A speed limit also applies in the quantum world
First author Manolo Rivera Lam (left) and principal investigator Dr. Andrea Alberti (right) at the Institute of Applied Physics at the University of Bonn.
Credit: © Volker Lannert/Uni Bonn
Even in the world of the smallest particles with their own special rules, things cannot proceed infinitely fast. Physicists at the University of Bonn have now shown what the speed limit is for complex quantum operations. The study also involved scientists from MIT, the universities of Hamburg, Cologne and Padua, and the Jülich Research Center. The results are important for the realization of quantum computers, among other things. They are published in the prestigious journal Physical Review X, and covered by the Physics Magazine of the American Physical Society.
Suppose you observe a waiter (the lockdown is already history) who on New Year’s Eve has to serve an entire tray of champagne glasses just a few minutes before midnight. He rushes from guest to guest at top speed. Thanks to his technique, perfected over many years of work, he nevertheless manages not to spill even a single drop of the precious liquid.
A little trick helps him to do this: While the waiter accelerates his steps, he tilts the tray a bit so that the champagne does not spill out of the glasses. Halfway to the table, he tilts it in the opposite direction and slows down. Only when he has come to a complete stop does he hold it upright again.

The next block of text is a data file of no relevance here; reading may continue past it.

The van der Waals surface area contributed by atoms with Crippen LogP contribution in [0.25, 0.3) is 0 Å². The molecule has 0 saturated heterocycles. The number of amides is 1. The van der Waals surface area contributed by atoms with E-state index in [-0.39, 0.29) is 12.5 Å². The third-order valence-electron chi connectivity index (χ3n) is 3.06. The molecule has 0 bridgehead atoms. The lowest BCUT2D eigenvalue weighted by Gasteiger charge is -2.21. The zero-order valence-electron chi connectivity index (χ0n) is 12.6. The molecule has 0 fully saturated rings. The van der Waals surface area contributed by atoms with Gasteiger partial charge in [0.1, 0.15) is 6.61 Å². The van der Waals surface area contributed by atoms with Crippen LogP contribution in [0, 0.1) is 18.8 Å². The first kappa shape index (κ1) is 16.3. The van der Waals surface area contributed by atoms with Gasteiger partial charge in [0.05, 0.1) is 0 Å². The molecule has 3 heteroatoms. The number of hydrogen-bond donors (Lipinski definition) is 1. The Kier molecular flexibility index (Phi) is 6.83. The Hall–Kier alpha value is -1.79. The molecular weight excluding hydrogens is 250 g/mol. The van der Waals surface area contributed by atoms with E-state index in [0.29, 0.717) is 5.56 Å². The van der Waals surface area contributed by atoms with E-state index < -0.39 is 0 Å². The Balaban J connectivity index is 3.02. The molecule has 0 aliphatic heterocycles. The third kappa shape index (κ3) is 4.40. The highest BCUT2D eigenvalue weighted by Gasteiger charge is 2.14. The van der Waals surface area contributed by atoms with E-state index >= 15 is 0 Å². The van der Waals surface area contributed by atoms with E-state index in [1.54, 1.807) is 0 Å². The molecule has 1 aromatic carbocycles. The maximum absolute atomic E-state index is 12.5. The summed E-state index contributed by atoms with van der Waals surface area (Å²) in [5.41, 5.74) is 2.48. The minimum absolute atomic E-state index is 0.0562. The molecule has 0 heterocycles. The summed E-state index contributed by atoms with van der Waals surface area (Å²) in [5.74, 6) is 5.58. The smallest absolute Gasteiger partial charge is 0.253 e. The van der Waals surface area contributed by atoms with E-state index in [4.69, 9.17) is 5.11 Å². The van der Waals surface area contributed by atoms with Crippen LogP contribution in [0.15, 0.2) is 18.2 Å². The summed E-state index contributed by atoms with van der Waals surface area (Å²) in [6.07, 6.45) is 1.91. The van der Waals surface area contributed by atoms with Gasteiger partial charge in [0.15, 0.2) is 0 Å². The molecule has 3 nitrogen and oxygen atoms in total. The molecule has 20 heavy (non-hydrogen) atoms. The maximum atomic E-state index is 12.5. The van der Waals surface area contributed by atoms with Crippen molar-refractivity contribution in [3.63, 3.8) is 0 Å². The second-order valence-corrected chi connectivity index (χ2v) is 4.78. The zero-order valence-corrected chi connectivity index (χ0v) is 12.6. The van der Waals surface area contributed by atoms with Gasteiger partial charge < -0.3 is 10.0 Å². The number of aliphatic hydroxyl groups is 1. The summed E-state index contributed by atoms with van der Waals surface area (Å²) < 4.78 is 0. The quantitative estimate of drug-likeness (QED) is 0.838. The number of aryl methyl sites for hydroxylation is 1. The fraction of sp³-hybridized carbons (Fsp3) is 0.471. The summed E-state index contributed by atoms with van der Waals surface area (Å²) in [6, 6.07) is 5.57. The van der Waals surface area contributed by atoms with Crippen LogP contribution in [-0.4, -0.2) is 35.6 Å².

Atoms are in some ways similar to champagne. They can be described as waves of matter, which behave not like a billiard ball but more like a liquid. Anyone who wants to transport atomsfrom one place to another as quickly as possible must therefore be as skillful as the waiter on New Year’s Eve. “And even then, there is a speed limit that this transport cannot exceed,” explains Dr. Andrea Alberti, who led this study at the Institute of Applied Physics of the University of Bonn.
Cesium atom as a champagne substitute
In their study, the researchers experimentally investigated exactly where this limit lies. They used a cesium atom as a champagne substitute and two laser beams perfectly superimposed but directed against each other as a tray. This superposition, called interference by physicists, creates a standing wave of light: a sequence of mountains and valleys that initially do not move. “We loaded the atom into one of these valleys, and then set the standing wave in motion—this displaced the position of the valley itself,” says Alberti. “Our goal was to get the atom to the target location in the shortest possible time without it spilling out of the valley, so to speak.”
The fact that there is a speed limit in the microcosm was already theoretically demonstrated by two Soviet physicists, Leonid Mandelstam and Igor Tamm more than 60 years ago. They showed that the maximum speed of a quantum process depends on the energy uncertainty, i.e., how “free” the manipulated particle is with respect to its possible energy states: the more energetic freedom it has, the faster it is. In the case of the transport of an atom, for example, the deeper the valley into which the cesium atom is trapped, the more spread the energies of the quantum states in the valley are, and ultimately the faster the atom can be transported. Something similar can be seen in the example of the waiter: If he only fills the glasses half full (to the chagrin of the guests), he runs less risk that the champagne spills over as he accelerates and decelerates. However, the energetic freedom of a particle cannot be increased arbitrarily. “We can’t make our valley infinitely deep—it would cost us too much energy,” stresses Alberti.